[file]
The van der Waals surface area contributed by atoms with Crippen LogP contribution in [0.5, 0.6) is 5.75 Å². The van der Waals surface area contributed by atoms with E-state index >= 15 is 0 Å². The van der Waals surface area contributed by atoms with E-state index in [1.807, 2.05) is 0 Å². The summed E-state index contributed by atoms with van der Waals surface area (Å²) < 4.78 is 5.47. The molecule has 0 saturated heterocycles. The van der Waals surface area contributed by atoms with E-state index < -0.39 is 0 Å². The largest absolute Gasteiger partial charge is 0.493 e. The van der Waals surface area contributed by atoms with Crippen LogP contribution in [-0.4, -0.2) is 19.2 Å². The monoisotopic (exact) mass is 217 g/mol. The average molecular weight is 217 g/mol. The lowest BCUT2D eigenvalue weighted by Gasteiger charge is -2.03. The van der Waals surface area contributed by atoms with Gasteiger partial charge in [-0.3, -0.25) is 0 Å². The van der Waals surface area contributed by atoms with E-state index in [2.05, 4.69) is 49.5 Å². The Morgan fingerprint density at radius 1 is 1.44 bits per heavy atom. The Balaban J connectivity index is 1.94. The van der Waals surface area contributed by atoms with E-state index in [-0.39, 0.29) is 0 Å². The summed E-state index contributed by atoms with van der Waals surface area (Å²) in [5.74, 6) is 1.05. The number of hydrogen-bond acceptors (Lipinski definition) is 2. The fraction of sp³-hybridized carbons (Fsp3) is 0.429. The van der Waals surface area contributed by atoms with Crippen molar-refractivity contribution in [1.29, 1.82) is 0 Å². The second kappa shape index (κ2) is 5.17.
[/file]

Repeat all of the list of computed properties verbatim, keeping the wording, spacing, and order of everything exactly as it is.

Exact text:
The van der Waals surface area contributed by atoms with Crippen LogP contribution in [0.5, 0.6) is 5.75 Å². The van der Waals surface area contributed by atoms with E-state index >= 15 is 0 Å². The van der Waals surface area contributed by atoms with E-state index in [1.807, 2.05) is 0 Å². The summed E-state index contributed by atoms with van der Waals surface area (Å²) < 4.78 is 5.47. The molecule has 0 saturated heterocycles. The van der Waals surface area contributed by atoms with E-state index < -0.39 is 0 Å². The largest absolute Gasteiger partial charge is 0.493 e. The van der Waals surface area contributed by atoms with Crippen LogP contribution in [-0.4, -0.2) is 19.2 Å². The monoisotopic (exact) mass is 217 g/mol. The average molecular weight is 217 g/mol. The lowest BCUT2D eigenvalue weighted by Gasteiger charge is -2.03. The van der Waals surface area contributed by atoms with Gasteiger partial charge in [-0.3, -0.25) is 0 Å². The van der Waals surface area contributed by atoms with E-state index in [2.05, 4.69) is 49.5 Å². The Morgan fingerprint density at radius 1 is 1.44 bits per heavy atom. The Balaban J connectivity index is 1.94. The van der Waals surface area contributed by atoms with E-state index in [-0.39, 0.29) is 0 Å². The summed E-state index contributed by atoms with van der Waals surface area (Å²) in [5.74, 6) is 1.05. The number of hydrogen-bond acceptors (Lipinski definition) is 2. The fraction of sp³-hybridized carbons (Fsp3) is 0.429. The van der Waals surface area contributed by atoms with Crippen molar-refractivity contribution in [1.29, 1.82) is 0 Å². The second kappa shape index (κ2) is 5.17.